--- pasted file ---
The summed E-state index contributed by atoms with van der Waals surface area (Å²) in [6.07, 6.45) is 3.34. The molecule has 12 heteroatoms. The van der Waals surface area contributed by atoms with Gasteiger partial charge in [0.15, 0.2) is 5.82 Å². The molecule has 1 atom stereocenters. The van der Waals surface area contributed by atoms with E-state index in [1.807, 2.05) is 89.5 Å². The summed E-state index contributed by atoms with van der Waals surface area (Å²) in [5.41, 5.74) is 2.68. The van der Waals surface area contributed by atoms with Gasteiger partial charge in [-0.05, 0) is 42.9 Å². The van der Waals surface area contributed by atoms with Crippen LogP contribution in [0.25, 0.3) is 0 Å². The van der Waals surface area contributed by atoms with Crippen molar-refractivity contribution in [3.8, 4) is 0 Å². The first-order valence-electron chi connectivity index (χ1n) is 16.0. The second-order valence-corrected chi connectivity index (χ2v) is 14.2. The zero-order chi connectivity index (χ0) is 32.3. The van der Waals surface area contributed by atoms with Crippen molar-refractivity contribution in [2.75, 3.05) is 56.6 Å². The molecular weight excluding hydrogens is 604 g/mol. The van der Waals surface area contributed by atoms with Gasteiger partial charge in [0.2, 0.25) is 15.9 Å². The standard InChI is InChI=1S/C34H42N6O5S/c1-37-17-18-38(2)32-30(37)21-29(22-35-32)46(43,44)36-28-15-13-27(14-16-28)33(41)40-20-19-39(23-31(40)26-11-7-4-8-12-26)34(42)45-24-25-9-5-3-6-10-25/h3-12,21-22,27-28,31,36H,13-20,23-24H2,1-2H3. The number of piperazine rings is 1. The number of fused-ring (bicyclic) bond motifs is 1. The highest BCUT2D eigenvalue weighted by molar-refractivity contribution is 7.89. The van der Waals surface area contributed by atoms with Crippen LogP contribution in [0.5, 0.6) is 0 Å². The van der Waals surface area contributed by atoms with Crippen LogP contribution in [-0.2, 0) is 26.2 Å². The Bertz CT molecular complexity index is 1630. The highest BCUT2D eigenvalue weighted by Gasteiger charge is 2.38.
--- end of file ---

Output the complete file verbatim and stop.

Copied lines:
The summed E-state index contributed by atoms with van der Waals surface area (Å²) in [6.07, 6.45) is 3.34. The molecule has 12 heteroatoms. The van der Waals surface area contributed by atoms with Gasteiger partial charge in [0.15, 0.2) is 5.82 Å². The molecule has 1 atom stereocenters. The van der Waals surface area contributed by atoms with E-state index in [1.807, 2.05) is 89.5 Å². The summed E-state index contributed by atoms with van der Waals surface area (Å²) in [5.41, 5.74) is 2.68. The van der Waals surface area contributed by atoms with Gasteiger partial charge in [-0.05, 0) is 42.9 Å². The van der Waals surface area contributed by atoms with Crippen LogP contribution in [0.25, 0.3) is 0 Å². The van der Waals surface area contributed by atoms with Crippen molar-refractivity contribution in [3.8, 4) is 0 Å². The first-order valence-electron chi connectivity index (χ1n) is 16.0. The second-order valence-corrected chi connectivity index (χ2v) is 14.2. The zero-order chi connectivity index (χ0) is 32.3. The van der Waals surface area contributed by atoms with Crippen molar-refractivity contribution in [2.75, 3.05) is 56.6 Å². The molecular weight excluding hydrogens is 604 g/mol. The van der Waals surface area contributed by atoms with Gasteiger partial charge in [0.2, 0.25) is 15.9 Å². The standard InChI is InChI=1S/C34H42N6O5S/c1-37-17-18-38(2)32-30(37)21-29(22-35-32)46(43,44)36-28-15-13-27(14-16-28)33(41)40-20-19-39(23-31(40)26-11-7-4-8-12-26)34(42)45-24-25-9-5-3-6-10-25/h3-12,21-22,27-28,31,36H,13-20,23-24H2,1-2H3. The number of piperazine rings is 1. The number of fused-ring (bicyclic) bond motifs is 1. The highest BCUT2D eigenvalue weighted by molar-refractivity contribution is 7.89. The van der Waals surface area contributed by atoms with Crippen LogP contribution in [0.5, 0.6) is 0 Å². The van der Waals surface area contributed by atoms with Crippen LogP contribution in [-0.2, 0) is 26.2 Å². The Bertz CT molecular complexity index is 1630. The highest BCUT2D eigenvalue weighted by Gasteiger charge is 2.38.